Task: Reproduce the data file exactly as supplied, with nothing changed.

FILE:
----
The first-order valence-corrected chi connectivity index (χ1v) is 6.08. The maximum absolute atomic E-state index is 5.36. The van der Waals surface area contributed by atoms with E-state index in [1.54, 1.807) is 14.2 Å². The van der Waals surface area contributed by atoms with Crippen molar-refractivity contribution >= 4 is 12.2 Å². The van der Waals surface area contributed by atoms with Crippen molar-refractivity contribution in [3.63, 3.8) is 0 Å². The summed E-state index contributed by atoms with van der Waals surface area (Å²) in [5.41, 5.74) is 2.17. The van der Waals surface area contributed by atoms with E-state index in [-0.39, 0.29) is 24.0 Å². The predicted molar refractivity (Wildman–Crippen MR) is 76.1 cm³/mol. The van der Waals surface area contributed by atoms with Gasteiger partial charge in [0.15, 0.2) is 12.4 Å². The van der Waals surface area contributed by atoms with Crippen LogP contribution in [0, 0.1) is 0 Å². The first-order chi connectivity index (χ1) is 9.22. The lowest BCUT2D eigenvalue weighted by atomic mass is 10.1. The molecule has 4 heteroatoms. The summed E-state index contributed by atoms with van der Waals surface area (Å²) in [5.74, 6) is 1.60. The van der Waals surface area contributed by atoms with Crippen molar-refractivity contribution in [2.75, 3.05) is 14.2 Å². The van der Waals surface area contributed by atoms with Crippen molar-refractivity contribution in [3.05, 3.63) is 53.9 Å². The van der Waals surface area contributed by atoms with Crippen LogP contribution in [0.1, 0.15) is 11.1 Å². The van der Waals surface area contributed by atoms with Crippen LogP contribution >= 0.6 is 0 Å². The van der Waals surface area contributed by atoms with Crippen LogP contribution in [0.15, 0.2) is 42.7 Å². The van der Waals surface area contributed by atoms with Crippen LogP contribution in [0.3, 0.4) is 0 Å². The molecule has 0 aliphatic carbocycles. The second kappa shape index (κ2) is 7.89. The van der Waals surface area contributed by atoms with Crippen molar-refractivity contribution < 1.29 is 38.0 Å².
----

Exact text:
The first-order valence-corrected chi connectivity index (χ1v) is 6.08. The maximum absolute atomic E-state index is 5.36. The van der Waals surface area contributed by atoms with E-state index in [1.54, 1.807) is 14.2 Å². The van der Waals surface area contributed by atoms with Crippen molar-refractivity contribution >= 4 is 12.2 Å². The van der Waals surface area contributed by atoms with Crippen molar-refractivity contribution in [3.63, 3.8) is 0 Å². The summed E-state index contributed by atoms with van der Waals surface area (Å²) in [5.41, 5.74) is 2.17. The van der Waals surface area contributed by atoms with E-state index in [-0.39, 0.29) is 24.0 Å². The predicted molar refractivity (Wildman–Crippen MR) is 76.1 cm³/mol. The van der Waals surface area contributed by atoms with Gasteiger partial charge in [0.15, 0.2) is 12.4 Å². The van der Waals surface area contributed by atoms with Crippen LogP contribution in [0, 0.1) is 0 Å². The first-order chi connectivity index (χ1) is 9.22. The lowest BCUT2D eigenvalue weighted by atomic mass is 10.1. The molecule has 4 heteroatoms. The summed E-state index contributed by atoms with van der Waals surface area (Å²) in [5.74, 6) is 1.60. The van der Waals surface area contributed by atoms with Crippen molar-refractivity contribution in [2.75, 3.05) is 14.2 Å². The van der Waals surface area contributed by atoms with Crippen molar-refractivity contribution in [3.05, 3.63) is 53.9 Å². The van der Waals surface area contributed by atoms with Crippen LogP contribution in [0.1, 0.15) is 11.1 Å². The van der Waals surface area contributed by atoms with Crippen LogP contribution >= 0.6 is 0 Å². The van der Waals surface area contributed by atoms with Crippen LogP contribution in [0.15, 0.2) is 42.7 Å². The van der Waals surface area contributed by atoms with Crippen LogP contribution in [0.3, 0.4) is 0 Å². The molecule has 0 aliphatic carbocycles. The second kappa shape index (κ2) is 7.89. The van der Waals surface area contributed by atoms with Crippen molar-refractivity contribution < 1.29 is 38.0 Å².